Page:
Act II Scene two begins with the Provost and Angelo discussing Claudio’s punishment. The Provost begins by questioning Angelo, asking if he really wants Claudio murdered, ‘All sects, all ages smack of this vice, and he to die for’t?’(2.2.740), and Angelo states that he does. ‘Did not I tell yea? Hast thou no order? Why dost thou ask again?’(2.2.745). The quotations together paint a picture of the differences in each character’s view on what is just; where Provost is feeling compassion for Claudio, Angelo has not thought about changing his mind once – in fact, he seems somewhat offended that Provost has to ask him again of Claudio’s fate.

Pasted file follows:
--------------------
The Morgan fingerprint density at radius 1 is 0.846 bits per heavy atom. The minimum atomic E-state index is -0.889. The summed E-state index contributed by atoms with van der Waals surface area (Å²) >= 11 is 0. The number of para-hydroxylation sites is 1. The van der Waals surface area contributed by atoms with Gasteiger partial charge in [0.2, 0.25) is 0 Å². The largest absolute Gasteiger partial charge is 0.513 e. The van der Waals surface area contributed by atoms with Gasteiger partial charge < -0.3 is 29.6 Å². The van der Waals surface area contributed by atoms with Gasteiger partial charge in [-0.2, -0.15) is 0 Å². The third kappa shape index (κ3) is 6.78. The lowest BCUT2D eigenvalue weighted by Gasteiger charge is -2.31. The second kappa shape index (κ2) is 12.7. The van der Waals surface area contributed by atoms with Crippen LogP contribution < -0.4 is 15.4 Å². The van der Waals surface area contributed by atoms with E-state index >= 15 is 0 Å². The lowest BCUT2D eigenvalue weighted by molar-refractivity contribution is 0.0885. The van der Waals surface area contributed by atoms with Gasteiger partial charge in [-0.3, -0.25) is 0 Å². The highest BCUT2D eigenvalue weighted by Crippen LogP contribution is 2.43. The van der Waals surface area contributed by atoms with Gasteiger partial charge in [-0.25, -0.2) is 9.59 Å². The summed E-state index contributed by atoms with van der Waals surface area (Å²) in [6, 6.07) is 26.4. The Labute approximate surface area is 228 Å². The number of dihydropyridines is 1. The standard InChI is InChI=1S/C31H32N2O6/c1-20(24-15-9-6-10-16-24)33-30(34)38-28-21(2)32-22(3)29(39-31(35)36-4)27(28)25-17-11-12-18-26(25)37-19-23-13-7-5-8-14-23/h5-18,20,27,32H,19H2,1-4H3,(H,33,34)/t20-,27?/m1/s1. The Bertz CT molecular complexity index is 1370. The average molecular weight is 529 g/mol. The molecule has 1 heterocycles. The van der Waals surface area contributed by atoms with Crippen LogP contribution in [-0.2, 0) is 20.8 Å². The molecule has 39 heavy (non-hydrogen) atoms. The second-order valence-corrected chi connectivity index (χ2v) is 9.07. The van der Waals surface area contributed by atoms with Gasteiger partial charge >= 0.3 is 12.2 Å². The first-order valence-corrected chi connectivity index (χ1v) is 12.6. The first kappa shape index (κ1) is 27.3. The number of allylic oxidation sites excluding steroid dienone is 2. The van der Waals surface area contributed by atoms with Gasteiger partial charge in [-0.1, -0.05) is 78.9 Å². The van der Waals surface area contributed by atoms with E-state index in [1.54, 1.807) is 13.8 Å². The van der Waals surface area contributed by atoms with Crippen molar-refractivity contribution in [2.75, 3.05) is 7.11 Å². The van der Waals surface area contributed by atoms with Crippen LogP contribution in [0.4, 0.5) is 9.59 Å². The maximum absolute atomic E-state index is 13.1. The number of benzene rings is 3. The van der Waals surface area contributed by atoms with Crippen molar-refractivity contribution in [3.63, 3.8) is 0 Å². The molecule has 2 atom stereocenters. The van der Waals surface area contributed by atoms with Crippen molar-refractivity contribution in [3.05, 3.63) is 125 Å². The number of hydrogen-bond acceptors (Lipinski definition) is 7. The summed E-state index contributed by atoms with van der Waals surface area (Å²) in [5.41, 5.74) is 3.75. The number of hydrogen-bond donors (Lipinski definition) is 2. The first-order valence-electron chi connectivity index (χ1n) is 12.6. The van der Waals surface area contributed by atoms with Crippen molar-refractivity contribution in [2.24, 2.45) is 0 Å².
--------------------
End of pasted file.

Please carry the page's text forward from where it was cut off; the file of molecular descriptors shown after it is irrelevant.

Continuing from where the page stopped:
It could be argued that Angelo is simply unaware of what human compassion and sympathy is like and does not understand why the Provost is asking again. Some critics may suggest that Angelo could have had a rather ‘deprived’ upbringing, not necessarily in possession and wealth but perhaps his parents were very strict with him and taught him more about the importance of following rules as opposed to love. On the other hand his response to Provost can be interpreted as a sign of newfound power causing corruption in Angelo, as if he is saying ‘I should not have to tell you twice, I am in charge’, chiding his impertinence. This depends on how Shakespeare’s portrayal of the character is interpreted. Is he (Angelo) in essence moral, merely succumbing to temptation or is he truly evil?